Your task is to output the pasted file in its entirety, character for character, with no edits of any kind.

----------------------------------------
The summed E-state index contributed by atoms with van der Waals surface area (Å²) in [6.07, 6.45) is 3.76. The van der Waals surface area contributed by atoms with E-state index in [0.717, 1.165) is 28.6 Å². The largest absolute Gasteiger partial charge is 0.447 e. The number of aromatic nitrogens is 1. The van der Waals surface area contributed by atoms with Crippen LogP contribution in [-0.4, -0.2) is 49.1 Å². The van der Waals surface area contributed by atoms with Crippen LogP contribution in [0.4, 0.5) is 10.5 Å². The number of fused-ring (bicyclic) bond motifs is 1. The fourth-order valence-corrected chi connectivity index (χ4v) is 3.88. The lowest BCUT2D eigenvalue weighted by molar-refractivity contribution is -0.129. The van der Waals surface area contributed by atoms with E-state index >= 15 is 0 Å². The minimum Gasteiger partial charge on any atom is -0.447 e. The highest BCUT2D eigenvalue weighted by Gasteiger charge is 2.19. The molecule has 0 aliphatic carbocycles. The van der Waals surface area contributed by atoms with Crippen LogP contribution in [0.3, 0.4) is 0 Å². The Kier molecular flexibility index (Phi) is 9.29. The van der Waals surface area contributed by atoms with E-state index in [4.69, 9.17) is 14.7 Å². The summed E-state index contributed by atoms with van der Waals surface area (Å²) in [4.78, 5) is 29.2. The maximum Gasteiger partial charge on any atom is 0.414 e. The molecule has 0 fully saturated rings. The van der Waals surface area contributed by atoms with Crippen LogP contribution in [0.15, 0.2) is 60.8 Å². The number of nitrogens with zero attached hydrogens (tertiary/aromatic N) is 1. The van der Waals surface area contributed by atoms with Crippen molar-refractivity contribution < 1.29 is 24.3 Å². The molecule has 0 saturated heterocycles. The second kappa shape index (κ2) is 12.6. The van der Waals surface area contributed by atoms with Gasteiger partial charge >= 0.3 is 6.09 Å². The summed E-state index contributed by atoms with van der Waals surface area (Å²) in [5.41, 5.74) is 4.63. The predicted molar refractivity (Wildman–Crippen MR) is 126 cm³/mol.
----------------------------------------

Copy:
The summed E-state index contributed by atoms with van der Waals surface area (Å²) in [6.07, 6.45) is 3.76. The van der Waals surface area contributed by atoms with E-state index in [0.717, 1.165) is 28.6 Å². The largest absolute Gasteiger partial charge is 0.447 e. The number of aromatic nitrogens is 1. The van der Waals surface area contributed by atoms with Crippen LogP contribution in [-0.4, -0.2) is 49.1 Å². The van der Waals surface area contributed by atoms with Crippen LogP contribution in [0.4, 0.5) is 10.5 Å². The number of fused-ring (bicyclic) bond motifs is 1. The fourth-order valence-corrected chi connectivity index (χ4v) is 3.88. The lowest BCUT2D eigenvalue weighted by molar-refractivity contribution is -0.129. The van der Waals surface area contributed by atoms with E-state index >= 15 is 0 Å². The minimum Gasteiger partial charge on any atom is -0.447 e. The highest BCUT2D eigenvalue weighted by Gasteiger charge is 2.19. The molecule has 0 aliphatic carbocycles. The van der Waals surface area contributed by atoms with Crippen LogP contribution in [0.3, 0.4) is 0 Å². The Kier molecular flexibility index (Phi) is 9.29. The van der Waals surface area contributed by atoms with E-state index in [4.69, 9.17) is 14.7 Å². The summed E-state index contributed by atoms with van der Waals surface area (Å²) in [4.78, 5) is 29.2. The maximum Gasteiger partial charge on any atom is 0.414 e. The molecule has 0 fully saturated rings. The van der Waals surface area contributed by atoms with Crippen LogP contribution in [0.15, 0.2) is 60.8 Å². The number of nitrogens with zero attached hydrogens (tertiary/aromatic N) is 1. The van der Waals surface area contributed by atoms with Crippen molar-refractivity contribution < 1.29 is 24.3 Å². The molecule has 0 saturated heterocycles. The second kappa shape index (κ2) is 12.6. The van der Waals surface area contributed by atoms with Gasteiger partial charge >= 0.3 is 6.09 Å². The summed E-state index contributed by atoms with van der Waals surface area (Å²) in [5.41, 5.74) is 4.63. The predicted molar refractivity (Wildman–Crippen MR) is 126 cm³/mol.